I realize I owe y'all a few stories. Or endings. Or explanations.

First of all, Josh went to boot camp and came home. That was 2 months of holidays and single parenting that went a lot better than I had anticipated, except for Josh, who was being screamed at while folding t-shirts with tweezers. I definitely had the better end of that whole deal, even though the  pellet stove kept breaking and I had some flat tires and surgery and blah, blah, blah.

Which leads beautifully into #2 catchup item: My surgery(s). I have had two. They were both WONDERFUL. In case you were curious about what or why I actually had these surgeries, the first was to remove my uterus which was badly engorged with Adenomyosis, and the doc (and me) sincerely hoped that yanking it out would take away the aforementioned pain. It did. For a month or so, except when I wasn't taking it easy, which was all of the time, so really, it didn't help. The doc mentioned that I had some ugly varicose veins on my left ovary which MIGHT be part of that left sided pain problem, or it MIGHT subside once the pressure from my swollen uterus was removed. It didn't subside, but it was definitely part of the problem, so two months after surgery number one, the doc went in and yanked out the left ovary. God willing, this is the fix. And if I would stop getting in car wrecks and going on hikes, twerking on the dance floor and showing Peter Pan (see item #7) how to dive off of marooners rock, or shadow how to collapse to flat and disappear on the stage, I will finally be pain free. It's just over two weeks since surgery and all of those things have inhibited my healing so I am still in pain. But after the car accident (see item #6), both the chiropractor AND the doctor told me to stay home from work, which I still didn't do, until the lawyer said that we wouldn't get any kind of sympathy from insurance if I was disobeying doctors. RARRRR. So now I am homebound. A little. Almost. Except for the Irish Dance show which is tonight and I made 6000 cookies for (with help) and Peter Pan next week, which I have replaced myself as Nana with a small, non-hurting child. I don't have time to stay.still. But I can't afford to destroy my body anymore. But back to surgery: I have decided that if I could have a surgery every week I would, for several reasons:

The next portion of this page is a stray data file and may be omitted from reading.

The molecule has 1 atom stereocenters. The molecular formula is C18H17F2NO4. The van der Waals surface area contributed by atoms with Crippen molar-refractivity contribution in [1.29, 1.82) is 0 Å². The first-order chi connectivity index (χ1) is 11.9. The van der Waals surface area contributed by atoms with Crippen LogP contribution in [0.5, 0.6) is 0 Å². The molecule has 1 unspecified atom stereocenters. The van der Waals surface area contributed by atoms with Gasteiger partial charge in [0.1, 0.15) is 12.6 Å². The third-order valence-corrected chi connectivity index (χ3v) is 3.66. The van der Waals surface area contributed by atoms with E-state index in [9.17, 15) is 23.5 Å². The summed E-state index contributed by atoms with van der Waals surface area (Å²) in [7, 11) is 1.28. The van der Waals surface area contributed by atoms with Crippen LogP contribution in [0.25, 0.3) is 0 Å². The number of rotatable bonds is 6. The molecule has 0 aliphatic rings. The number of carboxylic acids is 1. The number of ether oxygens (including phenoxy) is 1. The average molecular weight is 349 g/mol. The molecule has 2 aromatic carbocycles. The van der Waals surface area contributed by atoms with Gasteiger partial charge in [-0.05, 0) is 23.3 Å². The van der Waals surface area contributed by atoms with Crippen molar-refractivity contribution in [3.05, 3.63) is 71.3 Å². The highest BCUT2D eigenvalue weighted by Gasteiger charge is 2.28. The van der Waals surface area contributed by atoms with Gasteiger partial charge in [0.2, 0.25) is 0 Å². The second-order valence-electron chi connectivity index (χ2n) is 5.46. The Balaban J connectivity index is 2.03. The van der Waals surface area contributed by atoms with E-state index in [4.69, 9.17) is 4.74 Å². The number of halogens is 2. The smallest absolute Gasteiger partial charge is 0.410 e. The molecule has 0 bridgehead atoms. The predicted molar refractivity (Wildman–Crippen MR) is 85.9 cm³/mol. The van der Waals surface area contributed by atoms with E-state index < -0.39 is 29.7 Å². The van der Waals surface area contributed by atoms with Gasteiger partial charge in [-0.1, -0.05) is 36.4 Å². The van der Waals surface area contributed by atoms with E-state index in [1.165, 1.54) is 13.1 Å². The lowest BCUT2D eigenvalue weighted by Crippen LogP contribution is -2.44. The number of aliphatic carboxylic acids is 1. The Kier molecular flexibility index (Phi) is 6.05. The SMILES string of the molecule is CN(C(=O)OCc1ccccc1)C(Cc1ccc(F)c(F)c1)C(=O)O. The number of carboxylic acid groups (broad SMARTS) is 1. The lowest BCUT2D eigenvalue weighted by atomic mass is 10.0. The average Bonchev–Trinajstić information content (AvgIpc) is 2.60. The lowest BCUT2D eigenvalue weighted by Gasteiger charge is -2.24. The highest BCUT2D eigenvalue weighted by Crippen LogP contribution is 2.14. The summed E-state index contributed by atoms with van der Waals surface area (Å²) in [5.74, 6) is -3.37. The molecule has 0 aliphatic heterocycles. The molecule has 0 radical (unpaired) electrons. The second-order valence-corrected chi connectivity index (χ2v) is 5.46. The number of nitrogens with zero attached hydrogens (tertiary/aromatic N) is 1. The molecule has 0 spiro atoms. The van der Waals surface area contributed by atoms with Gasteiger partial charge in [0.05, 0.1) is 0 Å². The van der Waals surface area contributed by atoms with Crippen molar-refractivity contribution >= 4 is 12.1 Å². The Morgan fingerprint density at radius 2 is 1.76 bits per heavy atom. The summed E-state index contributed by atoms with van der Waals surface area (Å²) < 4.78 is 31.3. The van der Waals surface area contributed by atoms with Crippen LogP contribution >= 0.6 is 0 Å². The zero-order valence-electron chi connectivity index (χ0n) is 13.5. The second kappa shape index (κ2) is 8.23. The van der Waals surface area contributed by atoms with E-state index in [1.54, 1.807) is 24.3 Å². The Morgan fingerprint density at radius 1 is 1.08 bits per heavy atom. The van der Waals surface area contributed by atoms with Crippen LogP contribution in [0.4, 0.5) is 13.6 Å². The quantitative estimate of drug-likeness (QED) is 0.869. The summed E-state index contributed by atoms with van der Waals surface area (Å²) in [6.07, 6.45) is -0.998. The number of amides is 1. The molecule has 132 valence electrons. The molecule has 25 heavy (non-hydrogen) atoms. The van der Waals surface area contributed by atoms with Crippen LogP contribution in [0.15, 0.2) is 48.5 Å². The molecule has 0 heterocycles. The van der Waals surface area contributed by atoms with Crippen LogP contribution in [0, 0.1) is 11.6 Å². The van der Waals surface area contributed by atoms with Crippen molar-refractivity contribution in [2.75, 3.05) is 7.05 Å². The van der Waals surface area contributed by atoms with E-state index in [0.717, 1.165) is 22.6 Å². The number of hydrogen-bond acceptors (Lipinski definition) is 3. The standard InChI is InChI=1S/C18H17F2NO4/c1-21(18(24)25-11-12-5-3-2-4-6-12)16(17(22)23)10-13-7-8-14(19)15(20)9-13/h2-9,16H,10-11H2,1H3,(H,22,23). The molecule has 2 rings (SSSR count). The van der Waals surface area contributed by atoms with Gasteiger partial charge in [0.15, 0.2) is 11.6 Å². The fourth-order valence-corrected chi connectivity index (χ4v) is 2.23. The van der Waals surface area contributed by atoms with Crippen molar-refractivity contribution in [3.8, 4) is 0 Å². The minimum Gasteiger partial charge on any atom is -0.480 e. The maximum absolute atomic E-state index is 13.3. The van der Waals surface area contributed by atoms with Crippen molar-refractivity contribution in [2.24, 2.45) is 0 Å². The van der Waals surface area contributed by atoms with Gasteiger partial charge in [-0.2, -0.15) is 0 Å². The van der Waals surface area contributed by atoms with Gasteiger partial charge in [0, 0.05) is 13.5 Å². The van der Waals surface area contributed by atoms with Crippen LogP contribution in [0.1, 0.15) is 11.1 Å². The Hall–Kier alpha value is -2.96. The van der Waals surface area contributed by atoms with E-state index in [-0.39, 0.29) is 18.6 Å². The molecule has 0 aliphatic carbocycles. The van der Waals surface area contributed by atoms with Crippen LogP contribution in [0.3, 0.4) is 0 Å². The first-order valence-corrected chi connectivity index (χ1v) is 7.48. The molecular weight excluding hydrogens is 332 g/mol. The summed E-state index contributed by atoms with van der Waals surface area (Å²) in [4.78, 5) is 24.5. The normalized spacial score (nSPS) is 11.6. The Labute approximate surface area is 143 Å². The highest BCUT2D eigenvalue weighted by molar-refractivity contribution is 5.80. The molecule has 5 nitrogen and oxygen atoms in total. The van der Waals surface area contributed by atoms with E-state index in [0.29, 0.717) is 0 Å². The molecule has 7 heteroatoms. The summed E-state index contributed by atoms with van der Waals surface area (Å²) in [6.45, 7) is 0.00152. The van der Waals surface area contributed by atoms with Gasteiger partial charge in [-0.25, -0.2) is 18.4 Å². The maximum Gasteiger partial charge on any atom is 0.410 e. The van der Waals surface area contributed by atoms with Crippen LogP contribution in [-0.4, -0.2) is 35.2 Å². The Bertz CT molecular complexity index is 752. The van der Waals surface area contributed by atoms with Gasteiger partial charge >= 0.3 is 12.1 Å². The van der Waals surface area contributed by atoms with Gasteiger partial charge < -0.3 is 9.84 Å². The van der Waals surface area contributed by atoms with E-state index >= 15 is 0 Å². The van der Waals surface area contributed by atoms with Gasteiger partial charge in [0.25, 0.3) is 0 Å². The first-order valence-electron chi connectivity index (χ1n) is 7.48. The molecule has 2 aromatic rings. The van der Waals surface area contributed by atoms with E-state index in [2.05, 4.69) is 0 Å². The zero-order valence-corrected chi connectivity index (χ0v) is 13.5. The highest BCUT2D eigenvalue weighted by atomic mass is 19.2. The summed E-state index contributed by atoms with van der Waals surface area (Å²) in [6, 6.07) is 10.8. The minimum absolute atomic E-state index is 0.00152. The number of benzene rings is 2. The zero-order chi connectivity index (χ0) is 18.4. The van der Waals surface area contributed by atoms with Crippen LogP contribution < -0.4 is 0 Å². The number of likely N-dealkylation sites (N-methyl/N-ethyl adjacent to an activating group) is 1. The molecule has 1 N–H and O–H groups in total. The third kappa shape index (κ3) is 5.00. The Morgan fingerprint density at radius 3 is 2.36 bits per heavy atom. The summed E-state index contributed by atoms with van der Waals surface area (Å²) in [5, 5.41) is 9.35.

•  they MIGHT take away the pain that has become a routine part of my life {parenthetical pause: this pain that has lasted for 3+ years is something I am so used to that when the doc asks me to rate my pain on a scale of one to 10, I say about a 6-7 (using childbirth as the litmus) and then tell a joke, because a 6-7 is WAY better than the 8-9 I was in before I took the drugs that made me nauseous and crabby. end parenthetical pause} 
  • they give me REALLY good drugs that make everything in the world seem AWESOME (cue Lego Movie Song) 
  • I get to be lazy and do nothing for at least a couple of days and people do stuff for me, like make Chicken Kiev (I love you Em), and Tater Tot Casserole (I love you Andrea) and get me water. And wine. And roses. And chocolate. And take me shopping right after I get out of surgery so I can spend money at Victoria's Secret in a glorious drugged stupor, and I am so cute, nobody argues with me (thanks Josh). Or at least that's how it feels - the cute part.

  • if I work it REAL GOOD, or say, get in a car accident, or tackled by a flying 18 year old partridge with Cerebral Palsy, I get to take some MORE time off because I can't walk and stuff. 

Which is a beautiful transition into number #3 catch up item: The Lego Movie. Go see it. #SPACESHIP!!!!!